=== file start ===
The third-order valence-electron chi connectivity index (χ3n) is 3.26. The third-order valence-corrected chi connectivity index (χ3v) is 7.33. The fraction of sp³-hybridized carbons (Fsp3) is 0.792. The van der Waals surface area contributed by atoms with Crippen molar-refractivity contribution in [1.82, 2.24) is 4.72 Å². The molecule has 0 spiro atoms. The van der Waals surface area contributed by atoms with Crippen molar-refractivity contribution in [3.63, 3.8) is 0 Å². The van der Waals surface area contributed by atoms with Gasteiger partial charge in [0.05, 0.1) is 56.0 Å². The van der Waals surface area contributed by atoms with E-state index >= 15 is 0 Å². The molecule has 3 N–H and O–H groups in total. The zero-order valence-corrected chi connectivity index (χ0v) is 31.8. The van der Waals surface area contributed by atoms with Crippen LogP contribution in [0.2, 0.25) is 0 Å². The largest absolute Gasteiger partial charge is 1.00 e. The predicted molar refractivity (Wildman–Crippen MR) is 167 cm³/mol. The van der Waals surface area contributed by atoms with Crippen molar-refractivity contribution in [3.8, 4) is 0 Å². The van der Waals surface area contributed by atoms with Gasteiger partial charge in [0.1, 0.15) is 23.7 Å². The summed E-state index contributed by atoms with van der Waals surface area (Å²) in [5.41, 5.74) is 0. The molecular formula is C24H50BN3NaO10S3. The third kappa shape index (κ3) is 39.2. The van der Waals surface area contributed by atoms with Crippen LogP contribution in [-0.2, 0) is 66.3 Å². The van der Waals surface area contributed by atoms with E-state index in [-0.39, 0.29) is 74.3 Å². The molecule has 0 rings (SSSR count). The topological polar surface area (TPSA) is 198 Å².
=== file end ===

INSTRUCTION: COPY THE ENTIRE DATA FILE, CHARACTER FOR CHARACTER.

The third-order valence-electron chi connectivity index (χ3n) is 3.26. The third-order valence-corrected chi connectivity index (χ3v) is 7.33. The fraction of sp³-hybridized carbons (Fsp3) is 0.792. The van der Waals surface area contributed by atoms with Crippen molar-refractivity contribution in [1.82, 2.24) is 4.72 Å². The molecule has 0 spiro atoms. The van der Waals surface area contributed by atoms with Crippen molar-refractivity contribution in [3.63, 3.8) is 0 Å². The van der Waals surface area contributed by atoms with Gasteiger partial charge in [0.05, 0.1) is 56.0 Å². The van der Waals surface area contributed by atoms with E-state index >= 15 is 0 Å². The molecule has 3 N–H and O–H groups in total. The zero-order valence-corrected chi connectivity index (χ0v) is 31.8. The van der Waals surface area contributed by atoms with Crippen LogP contribution in [0.2, 0.25) is 0 Å². The largest absolute Gasteiger partial charge is 1.00 e. The predicted molar refractivity (Wildman–Crippen MR) is 167 cm³/mol. The van der Waals surface area contributed by atoms with Crippen molar-refractivity contribution in [3.8, 4) is 0 Å². The van der Waals surface area contributed by atoms with Gasteiger partial charge in [0.1, 0.15) is 23.7 Å². The summed E-state index contributed by atoms with van der Waals surface area (Å²) in [5.41, 5.74) is 0. The molecular formula is C24H50BN3NaO10S3. The third kappa shape index (κ3) is 39.2. The van der Waals surface area contributed by atoms with Crippen LogP contribution in [-0.2, 0) is 66.3 Å². The van der Waals surface area contributed by atoms with E-state index in [-0.39, 0.29) is 74.3 Å². The molecule has 0 rings (SSSR count). The topological polar surface area (TPSA) is 198 Å².